Tuesday, 26 April 2011

On the Painting Table: Chaos Daemon Flamers of Tzeentch!

Well, to celebrate losing my job today I thought I'd post some pictures of my latest Daemon unit - Flamers of Tzeentch!

I have to say I love these models. And they kick ass BIG TIME in the game! I'd love to have 50% of my points on these dudes. They're amazing!

You'll notice I didn't stick the arms on most of them (and filled the gaps with multi-purpose powdered filler). This was because they look pants with the arms and good without. Although I kept the arms on to represent the unit champions.

I painted them Liche Purple, Warlock Purple, Pink and White with two shades of yellow, orange and Blood Red for the fire. They were very quick to paint mostly using my characteristic damp-brushing technique.

The beauty of these babies is that you get two units for the price of one - for 40k and Fantasy. I've modelled them on round bases as they're Skirmishers and so they look better in 40k. And cause they look better that way anyway.

I'm really looking forward to using these in my next game (and I have a couple of games lined up). First though, I'd LIKE to finish off the two kinkiest units in Warhammer: my Daemonettes and Seekers of Slaanesh!

Friday, 22 April 2011

Tactical Review: Massacre in the West Woods


You’ve got to love those dirty rat bastards.  Three times I have been installed as Skaven Commander and three times I have hammered the Empire into submission.

Luckily my tactics were spot on, the plague furnace flanked by two good units and the Gutter Runners employed no more that 12” from the Empire’s backline.  As soon as I had placed my scouts Tim was instantly worried, even though I couldn’t charge on the first turn I was able to move them within 6” to unleash the deadly throwing stars, meanwhile the deadly Plague Furnace creaked forward with the support of the Clan Rats and Storm Vermin. 

I had to risk the catastrophic effects of the deadly 13th spell at the end of turn two as things were getting away from me.  BANG 17 Greatswords dead, Tim’s tactics were left in ruins and I was left with picking of the remainder of his army.  Easy pickings for my mighty rats…..


I do try with my Empire and this time I tried my hardest ever. And I feel that I did very well. I got the balance right on the combat troops and the shooting ones. Coupled with my wizards I got the whole army working together exceptionally well. Slowing down and cutting his Clanrats down to size while I routed his Stormvermin set me up for a lovely three unit charge on his main Plague Furnace unit.
Nothing here was bad. All of it was good and I don’t think anything was wrong with any of that.

As I said in the battle report, it was the Gutter Runners and the 13th spell that ruined it all.

These Gutter Runners have done me down several times in a row now and I need to come up with a viable counter-strategy just for them obviously. I guess a unit in place to strike back at them or slow them up.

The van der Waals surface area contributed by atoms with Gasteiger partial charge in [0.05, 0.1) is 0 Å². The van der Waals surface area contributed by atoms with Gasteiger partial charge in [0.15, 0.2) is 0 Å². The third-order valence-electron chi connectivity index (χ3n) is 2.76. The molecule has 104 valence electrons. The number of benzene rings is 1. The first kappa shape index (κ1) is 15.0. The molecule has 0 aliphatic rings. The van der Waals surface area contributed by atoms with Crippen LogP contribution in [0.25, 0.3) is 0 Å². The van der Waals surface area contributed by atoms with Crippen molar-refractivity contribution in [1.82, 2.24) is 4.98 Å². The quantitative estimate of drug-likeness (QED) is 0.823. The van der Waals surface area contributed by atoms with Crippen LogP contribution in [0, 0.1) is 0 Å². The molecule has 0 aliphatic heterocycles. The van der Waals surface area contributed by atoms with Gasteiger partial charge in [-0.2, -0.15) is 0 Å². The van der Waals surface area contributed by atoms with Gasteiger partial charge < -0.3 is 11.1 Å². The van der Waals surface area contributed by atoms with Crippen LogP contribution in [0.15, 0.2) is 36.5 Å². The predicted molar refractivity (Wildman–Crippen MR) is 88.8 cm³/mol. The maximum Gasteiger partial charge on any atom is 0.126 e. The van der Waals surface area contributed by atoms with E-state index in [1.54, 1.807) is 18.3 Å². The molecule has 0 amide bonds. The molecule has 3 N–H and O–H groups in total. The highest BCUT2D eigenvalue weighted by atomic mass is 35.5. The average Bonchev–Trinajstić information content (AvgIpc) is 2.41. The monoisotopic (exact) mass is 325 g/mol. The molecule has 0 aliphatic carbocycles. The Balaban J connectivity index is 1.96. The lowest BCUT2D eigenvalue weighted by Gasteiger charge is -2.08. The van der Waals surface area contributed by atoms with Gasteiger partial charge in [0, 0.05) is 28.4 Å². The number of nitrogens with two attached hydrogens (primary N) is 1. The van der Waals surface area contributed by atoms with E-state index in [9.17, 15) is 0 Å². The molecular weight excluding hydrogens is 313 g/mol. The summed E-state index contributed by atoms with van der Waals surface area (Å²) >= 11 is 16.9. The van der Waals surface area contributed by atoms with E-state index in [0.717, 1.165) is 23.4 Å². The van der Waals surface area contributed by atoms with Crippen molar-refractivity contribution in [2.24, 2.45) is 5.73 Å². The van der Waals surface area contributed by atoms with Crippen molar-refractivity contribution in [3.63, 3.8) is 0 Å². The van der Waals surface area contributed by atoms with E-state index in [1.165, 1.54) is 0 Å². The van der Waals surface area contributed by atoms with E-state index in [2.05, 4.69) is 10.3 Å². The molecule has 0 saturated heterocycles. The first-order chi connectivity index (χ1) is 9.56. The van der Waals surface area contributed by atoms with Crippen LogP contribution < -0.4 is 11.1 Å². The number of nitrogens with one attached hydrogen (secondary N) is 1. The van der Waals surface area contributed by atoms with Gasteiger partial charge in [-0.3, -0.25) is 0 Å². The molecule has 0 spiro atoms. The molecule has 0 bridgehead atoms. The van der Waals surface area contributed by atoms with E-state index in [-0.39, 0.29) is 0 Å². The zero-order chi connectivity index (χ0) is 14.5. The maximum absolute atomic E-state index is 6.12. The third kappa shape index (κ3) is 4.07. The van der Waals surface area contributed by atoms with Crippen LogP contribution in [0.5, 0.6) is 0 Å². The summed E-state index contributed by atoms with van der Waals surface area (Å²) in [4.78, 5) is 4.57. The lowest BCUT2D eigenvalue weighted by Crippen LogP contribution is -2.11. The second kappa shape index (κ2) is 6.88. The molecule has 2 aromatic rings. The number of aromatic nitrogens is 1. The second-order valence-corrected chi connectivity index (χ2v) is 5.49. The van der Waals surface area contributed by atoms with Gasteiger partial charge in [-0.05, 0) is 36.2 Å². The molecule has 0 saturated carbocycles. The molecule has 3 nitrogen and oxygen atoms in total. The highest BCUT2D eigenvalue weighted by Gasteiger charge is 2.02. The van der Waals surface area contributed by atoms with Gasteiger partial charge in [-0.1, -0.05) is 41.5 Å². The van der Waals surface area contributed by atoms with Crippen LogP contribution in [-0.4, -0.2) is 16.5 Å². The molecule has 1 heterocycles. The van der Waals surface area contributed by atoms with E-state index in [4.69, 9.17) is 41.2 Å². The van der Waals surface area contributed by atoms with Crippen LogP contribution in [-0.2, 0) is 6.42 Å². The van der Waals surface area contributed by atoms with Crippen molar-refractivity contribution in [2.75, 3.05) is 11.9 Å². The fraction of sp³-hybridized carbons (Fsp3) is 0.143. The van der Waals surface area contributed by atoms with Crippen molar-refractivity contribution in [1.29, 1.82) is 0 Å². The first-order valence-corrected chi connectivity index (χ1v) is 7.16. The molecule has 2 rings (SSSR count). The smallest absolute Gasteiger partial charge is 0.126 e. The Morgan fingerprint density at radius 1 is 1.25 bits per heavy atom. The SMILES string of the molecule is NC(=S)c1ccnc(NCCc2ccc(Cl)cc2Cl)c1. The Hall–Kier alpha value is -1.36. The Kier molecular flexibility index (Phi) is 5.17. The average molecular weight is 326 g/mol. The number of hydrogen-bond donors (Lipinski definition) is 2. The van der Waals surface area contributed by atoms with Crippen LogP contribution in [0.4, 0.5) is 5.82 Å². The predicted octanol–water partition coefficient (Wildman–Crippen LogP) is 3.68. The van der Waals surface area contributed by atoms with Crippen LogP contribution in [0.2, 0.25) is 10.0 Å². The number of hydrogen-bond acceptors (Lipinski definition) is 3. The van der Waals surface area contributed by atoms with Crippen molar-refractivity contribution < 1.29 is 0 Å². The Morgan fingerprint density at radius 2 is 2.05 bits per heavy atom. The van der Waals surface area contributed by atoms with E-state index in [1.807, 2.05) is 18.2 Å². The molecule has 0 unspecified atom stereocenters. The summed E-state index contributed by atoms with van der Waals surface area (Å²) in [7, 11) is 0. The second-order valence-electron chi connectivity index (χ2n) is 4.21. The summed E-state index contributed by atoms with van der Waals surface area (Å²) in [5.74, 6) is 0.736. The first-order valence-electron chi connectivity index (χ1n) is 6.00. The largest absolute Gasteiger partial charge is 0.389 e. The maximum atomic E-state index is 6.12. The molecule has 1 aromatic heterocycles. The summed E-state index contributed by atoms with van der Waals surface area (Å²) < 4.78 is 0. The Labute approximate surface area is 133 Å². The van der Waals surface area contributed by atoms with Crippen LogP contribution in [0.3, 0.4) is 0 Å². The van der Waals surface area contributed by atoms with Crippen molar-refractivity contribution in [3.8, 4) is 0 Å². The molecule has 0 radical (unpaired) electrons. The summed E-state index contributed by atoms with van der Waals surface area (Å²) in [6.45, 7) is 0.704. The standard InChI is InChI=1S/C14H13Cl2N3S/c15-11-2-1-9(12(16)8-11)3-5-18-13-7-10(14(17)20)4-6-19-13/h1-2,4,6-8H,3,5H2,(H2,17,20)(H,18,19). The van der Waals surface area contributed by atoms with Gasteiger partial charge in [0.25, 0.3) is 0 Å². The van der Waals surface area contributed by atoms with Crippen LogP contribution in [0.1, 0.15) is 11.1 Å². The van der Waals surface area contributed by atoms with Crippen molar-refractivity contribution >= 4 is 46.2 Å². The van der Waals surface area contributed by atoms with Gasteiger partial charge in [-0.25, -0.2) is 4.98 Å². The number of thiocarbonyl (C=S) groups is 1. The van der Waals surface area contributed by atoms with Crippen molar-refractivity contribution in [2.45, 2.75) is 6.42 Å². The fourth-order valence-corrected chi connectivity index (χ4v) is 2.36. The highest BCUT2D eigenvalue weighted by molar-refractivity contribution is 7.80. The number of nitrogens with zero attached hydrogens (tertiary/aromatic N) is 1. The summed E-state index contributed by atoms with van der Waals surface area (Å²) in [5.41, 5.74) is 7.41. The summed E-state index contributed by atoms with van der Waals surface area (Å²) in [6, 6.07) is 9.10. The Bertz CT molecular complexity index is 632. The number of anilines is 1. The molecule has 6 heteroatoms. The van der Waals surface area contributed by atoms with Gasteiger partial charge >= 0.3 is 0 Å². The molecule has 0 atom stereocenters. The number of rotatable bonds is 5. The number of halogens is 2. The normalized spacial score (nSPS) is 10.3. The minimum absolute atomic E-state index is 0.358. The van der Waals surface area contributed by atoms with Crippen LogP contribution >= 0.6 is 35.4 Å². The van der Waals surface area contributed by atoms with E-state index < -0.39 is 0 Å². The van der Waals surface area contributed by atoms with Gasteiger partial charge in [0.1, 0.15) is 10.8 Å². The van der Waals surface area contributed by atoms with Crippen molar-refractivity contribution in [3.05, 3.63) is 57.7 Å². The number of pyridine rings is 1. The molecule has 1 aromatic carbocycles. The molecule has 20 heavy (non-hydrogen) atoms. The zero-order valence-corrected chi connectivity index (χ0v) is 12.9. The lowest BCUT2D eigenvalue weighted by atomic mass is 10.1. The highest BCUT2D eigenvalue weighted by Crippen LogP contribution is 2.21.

There wasn’t much I could have done about the Thirteenth Spell. It was very luckily cast and basically ruined my carefully orchestrated three-unit charge.

So what would I have done differently?

I’d have moved my Wizards out of the overrun path of the Gutter Runners. I saw that coming but one round too late. They could then have engaged them with magic and seen them off (perhaps). This however still would have left the Clanrat unit out front unopposed.

I think there were too many characters needing power dice (which I’ve said before) and I would say too many characters. I need to paint up a lot more infantry. And I’d also like to experiment with detachments. Apparently these are the only way to go with Empire.

We’ll see.

Meanwhile I’m going to pat myself on the back. I’m not there yet but my tactics here were a hundred times better than in previous game.

One day soon I’ll start winning… You’ll see.

Thursday, 21 April 2011

Massacre in the West Woods

Mike (Skaven) vs Tim (Empire)
The war with the Skaven had gone on for weeks in the West Woods, deep in the heart of the land of New Sylvania. Unable to push through to their own lands, the Skaven and Empire forces had fought one another time and again, but though the Skaven general’s wily tactics and enfilading troop movements had driven back the State Troops more on almost every occasion, the proximity of reinforcements had prevented the Skaven from making any headway, trapping them in hostile territory.
Now things were going to change however.
Marcus von Drak had drawn up a carefully conceived strategic plan and more men than ever before were in place for the assault on the travelling Skaven army. Still relatively untrained, the Empire army had long been ill-prepared for full scale battle beyond the city walls. He had been optimistic in the past but now had a more realistic view of their abilities. Still, he was confident the time was right. His commander had gained the necessary tactical acumen to win.
This time it was going to be a massacre.
With the Skaven horde coming on, a huge Plague Furnace at its centre, the Empire army split itself into two parts: a gunline comprising Handgunners and Outriders along with a pair of powerful wizards, and an assault contingent: Knights, Greatswords and Swordsmen, bolstered by powerful heroes.